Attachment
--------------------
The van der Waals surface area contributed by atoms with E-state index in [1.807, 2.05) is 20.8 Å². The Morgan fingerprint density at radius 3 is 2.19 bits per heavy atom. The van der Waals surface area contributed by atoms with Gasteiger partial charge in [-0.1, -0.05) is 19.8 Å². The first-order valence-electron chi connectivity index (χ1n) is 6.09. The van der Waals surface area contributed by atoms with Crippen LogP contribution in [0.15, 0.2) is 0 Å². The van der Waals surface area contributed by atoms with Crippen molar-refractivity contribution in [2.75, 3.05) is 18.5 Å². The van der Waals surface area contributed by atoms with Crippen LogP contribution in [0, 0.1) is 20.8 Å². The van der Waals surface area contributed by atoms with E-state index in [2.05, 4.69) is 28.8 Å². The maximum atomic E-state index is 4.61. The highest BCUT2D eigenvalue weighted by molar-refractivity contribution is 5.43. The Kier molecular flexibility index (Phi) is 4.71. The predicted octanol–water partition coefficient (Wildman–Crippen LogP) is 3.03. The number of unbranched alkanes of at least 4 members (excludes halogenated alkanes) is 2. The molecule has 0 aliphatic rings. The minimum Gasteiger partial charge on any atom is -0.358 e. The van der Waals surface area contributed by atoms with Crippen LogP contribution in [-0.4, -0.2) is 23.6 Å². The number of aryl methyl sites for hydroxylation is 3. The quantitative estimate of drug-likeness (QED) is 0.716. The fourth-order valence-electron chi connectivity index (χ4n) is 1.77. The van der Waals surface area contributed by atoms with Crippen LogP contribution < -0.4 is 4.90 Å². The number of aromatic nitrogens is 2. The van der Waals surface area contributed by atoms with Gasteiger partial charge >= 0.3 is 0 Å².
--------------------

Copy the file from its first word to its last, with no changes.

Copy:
The van der Waals surface area contributed by atoms with E-state index in [1.807, 2.05) is 20.8 Å². The Morgan fingerprint density at radius 3 is 2.19 bits per heavy atom. The van der Waals surface area contributed by atoms with Gasteiger partial charge in [-0.1, -0.05) is 19.8 Å². The first-order valence-electron chi connectivity index (χ1n) is 6.09. The van der Waals surface area contributed by atoms with Crippen LogP contribution in [0.15, 0.2) is 0 Å². The van der Waals surface area contributed by atoms with Crippen molar-refractivity contribution in [2.75, 3.05) is 18.5 Å². The van der Waals surface area contributed by atoms with Crippen LogP contribution in [0, 0.1) is 20.8 Å². The van der Waals surface area contributed by atoms with E-state index in [2.05, 4.69) is 28.8 Å². The maximum atomic E-state index is 4.61. The highest BCUT2D eigenvalue weighted by molar-refractivity contribution is 5.43. The Kier molecular flexibility index (Phi) is 4.71. The predicted octanol–water partition coefficient (Wildman–Crippen LogP) is 3.03. The number of unbranched alkanes of at least 4 members (excludes halogenated alkanes) is 2. The molecule has 0 aliphatic rings. The minimum Gasteiger partial charge on any atom is -0.358 e. The van der Waals surface area contributed by atoms with Crippen LogP contribution in [-0.4, -0.2) is 23.6 Å². The number of aryl methyl sites for hydroxylation is 3. The quantitative estimate of drug-likeness (QED) is 0.716. The fourth-order valence-electron chi connectivity index (χ4n) is 1.77. The van der Waals surface area contributed by atoms with Crippen LogP contribution < -0.4 is 4.90 Å². The number of aromatic nitrogens is 2. The van der Waals surface area contributed by atoms with Gasteiger partial charge >= 0.3 is 0 Å².